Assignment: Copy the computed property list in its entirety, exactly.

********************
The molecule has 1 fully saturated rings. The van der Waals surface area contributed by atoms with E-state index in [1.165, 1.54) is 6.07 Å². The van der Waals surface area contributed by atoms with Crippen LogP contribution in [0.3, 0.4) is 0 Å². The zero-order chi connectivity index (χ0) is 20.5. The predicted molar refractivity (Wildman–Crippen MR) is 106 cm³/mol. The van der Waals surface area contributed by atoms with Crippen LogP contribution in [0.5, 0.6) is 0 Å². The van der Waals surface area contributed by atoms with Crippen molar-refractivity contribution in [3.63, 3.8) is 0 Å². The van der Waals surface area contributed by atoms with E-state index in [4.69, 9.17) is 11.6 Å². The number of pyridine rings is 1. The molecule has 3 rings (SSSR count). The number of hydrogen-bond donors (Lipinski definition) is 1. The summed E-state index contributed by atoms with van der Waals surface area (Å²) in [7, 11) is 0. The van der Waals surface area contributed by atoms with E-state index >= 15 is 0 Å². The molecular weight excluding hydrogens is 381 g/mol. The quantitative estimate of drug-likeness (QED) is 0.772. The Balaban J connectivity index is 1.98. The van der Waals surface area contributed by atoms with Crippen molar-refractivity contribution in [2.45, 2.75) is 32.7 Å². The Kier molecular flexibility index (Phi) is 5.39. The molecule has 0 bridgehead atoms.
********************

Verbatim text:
The molecule has 1 fully saturated rings. The van der Waals surface area contributed by atoms with E-state index in [1.165, 1.54) is 6.07 Å². The van der Waals surface area contributed by atoms with Crippen LogP contribution in [0.3, 0.4) is 0 Å². The zero-order chi connectivity index (χ0) is 20.5. The predicted molar refractivity (Wildman–Crippen MR) is 106 cm³/mol. The van der Waals surface area contributed by atoms with Crippen LogP contribution in [0.5, 0.6) is 0 Å². The van der Waals surface area contributed by atoms with Crippen molar-refractivity contribution in [3.63, 3.8) is 0 Å². The van der Waals surface area contributed by atoms with E-state index in [4.69, 9.17) is 11.6 Å². The number of pyridine rings is 1. The molecule has 3 rings (SSSR count). The number of hydrogen-bond donors (Lipinski definition) is 1. The summed E-state index contributed by atoms with van der Waals surface area (Å²) in [7, 11) is 0. The van der Waals surface area contributed by atoms with E-state index >= 15 is 0 Å². The molecular weight excluding hydrogens is 381 g/mol. The quantitative estimate of drug-likeness (QED) is 0.772. The Balaban J connectivity index is 1.98. The van der Waals surface area contributed by atoms with Crippen molar-refractivity contribution in [2.45, 2.75) is 32.7 Å². The Kier molecular flexibility index (Phi) is 5.39. The molecule has 0 bridgehead atoms.